Therefore, even before Othello is physically presented to the audience, the Elizabethan audience would already have an image of Othello being wild and “moorish” since they would have the similar notion as Iago and Rodrigo towards black men. Therefore, Shakespeare establishes the racist concepts from the very beginning of the play to set the base for the tragic downfall of Othello. Racist language is not only limited to the beginning of the play; it is constant throughut the play. Iago uses racist words when he wakes up Brabantio to inform him about Desdemona’s marriage. Iago says an “old black ram” is “tupping” Brabnatio’s “white ewe” which is highly racist and reveals the Elizabethan society’s prejudice against black men. The Elizabethan era believed that black men have animal-like and sexual nature and Iago uses this notion to make Brabantio fear about the mixed marriage and persuade him to stand against Othello. Also, Iago makes use of the racist Elizabethan notion that the colour black meant evilness by calling Othello as “the devil”. This is ironical because in the play, Iago is the one who is playing the role of “the devil” whereas Othello just the biggest victim who is manipulated by Iago. The irony adds on as Iago, white man, is the most evil one in the play where normally according to Elizabethan racist notion, black men are the one who should be the
Othello by William Shakespeare raises the issue of how rampant beliefs and attitudes in a society can cause a person to question their sense of self. In a society where racial equality is near non-existent, Othello, a black skinned foreigner in the Venetian society, is constantly reminded of his status as an outsider. Othello, however, is not depicted in a stereotypical manner and despite occupying a highly respected position he is often confronted with blatant racism throughout the play. The prevailing attitudes and beliefs of Venetian society towards Othello are exploited by Iago in order to manipulate Othello’s self confidence and emotional state.
"You don't love someone because they're perfect, you love them in spite of the fact that they're not” (Picoult, 384). This quote is the definition of true love, something the two protagonists of this play sadly never had. The tragedy Othello is about a general of the Venetian army, and his beautiful wife Desdemona, whose lives are completely ruined by the deceitful, cunning, and cowardly Iago. One of Iago’s biggest accomplishments was breaking up Othello and Desdemona's relationship by getting it into Othello’s head that Desdemona was cheating on him. This really made the reader question Othello’s feelings towards Desdemona as for someone who claimed to have love Desdemona with a passion, Othello sure was quick to believe Iago’s lies and turn on Desdemona. Based on his actions towards Desdemona, Othello proved that he does not truly love Desdemona because he is insecure, lacks trust, and is a very jealous person.
Othello, the Moor of Venice is one of the major tragedies written by William Shakespeare that follows the main character, Othello through his trials and tribulations. Othello, the Moor of Venice is similar to William Shakespeare’s other tragedies and follows a set of specific rules of drama. The requirements include, following the definition of a tragedy, definition of tragic hero, containing a reversal of fortune, and a descent from happiness. William Shakespeare fulfills Aristotle’s requirements in this famous play.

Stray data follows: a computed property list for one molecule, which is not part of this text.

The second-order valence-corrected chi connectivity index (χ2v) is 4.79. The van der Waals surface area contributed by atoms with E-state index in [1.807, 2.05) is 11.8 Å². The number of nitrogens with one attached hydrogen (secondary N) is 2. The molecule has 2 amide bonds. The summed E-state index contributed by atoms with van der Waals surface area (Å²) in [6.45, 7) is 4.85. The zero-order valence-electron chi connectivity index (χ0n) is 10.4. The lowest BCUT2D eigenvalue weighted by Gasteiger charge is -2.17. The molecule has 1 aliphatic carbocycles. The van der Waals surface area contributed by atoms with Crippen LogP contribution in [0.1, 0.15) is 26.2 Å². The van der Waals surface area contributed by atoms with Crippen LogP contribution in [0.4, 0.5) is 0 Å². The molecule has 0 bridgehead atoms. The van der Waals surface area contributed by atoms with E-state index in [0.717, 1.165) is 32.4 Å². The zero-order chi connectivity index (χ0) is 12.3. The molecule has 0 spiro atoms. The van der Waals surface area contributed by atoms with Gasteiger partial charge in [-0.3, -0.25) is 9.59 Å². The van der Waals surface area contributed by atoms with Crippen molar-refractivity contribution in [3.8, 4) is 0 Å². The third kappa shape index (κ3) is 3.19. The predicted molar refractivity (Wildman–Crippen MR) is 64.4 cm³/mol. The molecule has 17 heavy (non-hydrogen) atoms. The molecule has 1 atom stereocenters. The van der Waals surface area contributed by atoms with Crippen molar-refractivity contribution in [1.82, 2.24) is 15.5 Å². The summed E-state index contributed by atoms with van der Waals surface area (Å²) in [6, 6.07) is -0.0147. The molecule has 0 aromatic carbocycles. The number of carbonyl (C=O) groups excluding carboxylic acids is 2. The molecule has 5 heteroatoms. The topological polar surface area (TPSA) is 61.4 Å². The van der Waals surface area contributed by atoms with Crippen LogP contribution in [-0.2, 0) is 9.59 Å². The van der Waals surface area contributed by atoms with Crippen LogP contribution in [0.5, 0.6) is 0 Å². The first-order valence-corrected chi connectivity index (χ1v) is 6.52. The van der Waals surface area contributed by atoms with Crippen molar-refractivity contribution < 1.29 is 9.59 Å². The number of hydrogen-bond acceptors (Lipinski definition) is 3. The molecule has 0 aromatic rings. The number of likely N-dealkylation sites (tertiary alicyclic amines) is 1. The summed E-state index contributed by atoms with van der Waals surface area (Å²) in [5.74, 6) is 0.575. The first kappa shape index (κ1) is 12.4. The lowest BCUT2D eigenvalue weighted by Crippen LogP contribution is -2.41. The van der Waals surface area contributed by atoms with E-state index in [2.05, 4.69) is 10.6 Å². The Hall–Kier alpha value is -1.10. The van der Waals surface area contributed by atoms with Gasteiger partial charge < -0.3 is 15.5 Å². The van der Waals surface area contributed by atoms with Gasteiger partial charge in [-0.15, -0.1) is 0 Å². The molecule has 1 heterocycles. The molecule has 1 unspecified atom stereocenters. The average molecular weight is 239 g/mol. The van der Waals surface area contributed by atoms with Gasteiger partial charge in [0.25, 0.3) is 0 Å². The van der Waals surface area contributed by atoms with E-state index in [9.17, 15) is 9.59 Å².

The tragic play Othello by William Shakespeare, discusses the relationship between Othello and Desdemona that begins as loving, but abruptly alters to a hateful relationship due to a lack of truth. Dishonesty and misunderstandings between Desdemona and Othello drive the collapse of their marriage as well as Iago’s deceitful words which force Othello to discredit Desdemona’s love. William Shakespeare portrays the fall of the relationship of Desdemona and Othello due to his ability of believing false delusions he hears about his wife and the reason for this is from his distrust for women, his jealousy and the fact that he truly lacks confidence in himself, leads him to doubt the love Desdemona has for him.
It then hit me that through Iago’s judgments Othello is “the Moor” and should therefore exemplify the common idea of a moor, which is not admiration, self-worth, and fortune; it is one of disconnectedness and dependency. When he says that “nothing can or shall content his soul/ Till he is evened with the Moor, wife for wife” (Act 2: Scene), he means that he is satisfied until Othello’s life is made equal with his involving feelings of inadequacy and jealousy, which are all qualities fitting to a “moor”. Throughout the play Iago repetitively uses derogatory remarks when speaking of Othello so to encourage certain people in the play to endure racism and confirm that it was the norm. Even so, some of Iago’s semantics reveal his own prejudices. For example, Iago only refers to Othello as a “Moor” with the exception of when he refers to Othello as the “black Othello” (Act 2: Scene 3). Iago hates Othello because he is “the Moor” yet does not symbolize the expected role of what is thought of to be a black man in these times. There is neither reason nor logic behind his hatred, but discrimination against one seldom has reason, for it is characteristically irrational thinking. Iago is a clear illustration of what racism is and will justify his irrational thoughts with anything, just as Iago contributes to Brabantio and Rodrigo’s reasoning behind their actions and Othello’s reasons for acting out on